Might as well be walking on the sun!

When we left the Big Walker Motel in Bland, it was just beginning to heat up. The terrain was nothing new, rocks and trees and mountains, but this week there was a buzz on the trail because someone important was making his way north. Scott Jurek, ultramarathon champion/author/chef/all things ΓΌber healthy is currently attempting to break the speed record for finishing the Appalachian Trail, which currently stands at just over 46 days (by Jennifer Pharr Davis in 2011). He once ran 165.7 miles in 24 hours, and on another occasion ran 100 miles in 15 hours and 36 minutes, not to mention winning about a bajillion long distance races all over the world, just to give you an idea of what kind of an athlete he is. So it came as no surprise when, on our 74th day on the trail, Scott passed us on his 8th. 

We came upon a road crossing where several groups of people were waiting for him to arrive. He’s sponsored by Clif, and has a photographer to document his progress. When he and the photographer finally emerged from the trees, I was surprised to see that he had a fan base of followers jogging behind him like Forrest Gump, many of whom had traveled from states away just to say they ran a mile with Scott Jurek. He stopped for a break then while we continued on, so I actually had the opportunity to be passed by him twice. The second time, I heard him approaching behind me and quickly scrambled up onto the steep side of the trail to let him pass me. I kept up with him for about 30 seconds before he disappeared down the path in front of me, but during that time he was very nice and asked me questions about my hike. I did not tell him I’d already been on the trail for nearly twice as long as he planned to take to finish the entire thing! He’s certainly an impressive and inspiring individual, though I could never imagine taking on this challenge in such a short amount of time- there are so many things you would miss!

A few days later, we came upon Woods Hole Hostel, about which we had heard great things from other hikers. Neville and Michael run the 1800s log cabin as a sort of subsistence farm and sustainable living model, complete with a rainwater catchment system, composting toilet, and wood heat for the cabin and the hostel barn. It’s very well organized, with designated spaces for small vegetable patches around the house, as well as integrated pens for goats, pigs, and cows free to roam the woods nearby.

 

The Woods Hole cabin

 
We arrived after 7:00, so we thought we had missed dinner, but we were in luck because just as we approached everyone was gathering in the yard for a big communal meal. We had salad freshly picked from the garden and pasta with an assortment of homemade sauces and pestos Neville makes herself. Everyone formed an assembly line to prepare plates, then chose a place to sit either around the massive sunken fire pit, on the wraparound porch with swings, or just in a sunny patch in the yard to enjoy their meals. Between the animals, gardens, flowers, views of the countryside, and abundant artwork of hikers splashed everywhere, there was much to look at and discuss.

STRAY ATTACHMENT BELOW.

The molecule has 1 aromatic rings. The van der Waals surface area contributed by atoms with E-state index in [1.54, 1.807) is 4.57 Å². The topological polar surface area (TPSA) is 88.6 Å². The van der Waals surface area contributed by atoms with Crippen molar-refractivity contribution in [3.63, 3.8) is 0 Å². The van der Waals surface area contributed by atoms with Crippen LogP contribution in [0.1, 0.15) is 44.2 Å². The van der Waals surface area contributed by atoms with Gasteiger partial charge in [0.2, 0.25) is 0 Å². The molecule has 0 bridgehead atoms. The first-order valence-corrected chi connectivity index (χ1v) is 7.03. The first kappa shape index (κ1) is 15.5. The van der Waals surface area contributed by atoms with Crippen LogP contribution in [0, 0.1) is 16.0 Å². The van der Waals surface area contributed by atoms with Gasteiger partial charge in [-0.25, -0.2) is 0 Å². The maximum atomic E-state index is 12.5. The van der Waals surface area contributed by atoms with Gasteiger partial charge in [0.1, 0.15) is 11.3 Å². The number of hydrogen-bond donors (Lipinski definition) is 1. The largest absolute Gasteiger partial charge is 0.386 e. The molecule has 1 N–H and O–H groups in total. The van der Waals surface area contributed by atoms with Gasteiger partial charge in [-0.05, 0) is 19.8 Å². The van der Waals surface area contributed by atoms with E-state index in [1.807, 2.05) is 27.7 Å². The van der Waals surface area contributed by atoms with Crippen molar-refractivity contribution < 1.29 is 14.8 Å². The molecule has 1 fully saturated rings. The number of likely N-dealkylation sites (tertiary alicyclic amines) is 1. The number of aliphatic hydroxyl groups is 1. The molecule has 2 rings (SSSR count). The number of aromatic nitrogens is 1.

Salads that haven’t been picked yet

  

The bunkhouse

  

The bunkhouse view!

 

The next morning, we shared another communal meal, consisting of sweet cardamom rice with Neville’s canned peaches and strawberries, watermelon, an egg scramble with sausage and veggies, and homemade bread with apple butter. It was easily one of the best meals we’ve had on the trail thus far. 

  
We enjoyed Woods Hole very much, but alas had to get back to the trail. Anthony, however, was a bit weary from hiking and enjoyed Woods Hole so much that he decided to stay behind and work there in exchange for stay for awhile, and eventually go back home to Ohio. So, here we are, back down to the three amigos.

 

Goodbye, Anthony!

 
It was a short 12 miles from Woods Hole into the town of Pearisburg, where we stayed for a few days to heal blisters and sore legs. During our time there we got to go to our first farmer’s market so far, which I had been missing from home. It was nice to be able to buy some fresh produce, especially after having gotten a taste of it at Woods Hole.
Leaving Pearisburg was when the weather really began to become unbearable, and for the last week we’ve done our lowest miles since we first started the trail, despite getting early starts to try to beat the heat. We just become exhausted so quickly that the miles have been taking much longer than usual. We have still been encountering dry water sources, so it has been a struggle to stay hydrated in these long hot spells.
The rocky trail coupled with the high temperatures and humidity have really been slowing us down. It’s already over 80 degrees by 9:00am, and when the sun gets high it becomes hard to breathe in the sticky air. Sweat runs down your chin, your neck, and into your shirt already heavy with moisture. Your back sticks your pack and your fingers struggle to keep a grip on your trekking poles. Your socks become wet and your feet blistery, slipping in your boots with each sweaty step. You ration your water supply, taking only sips when you could easily guzzle liters, because you can’t be positive if the next stream will be dried up or gloriously flowing. Basically, you feel like jumping off of the cliffs rather than climbing over them.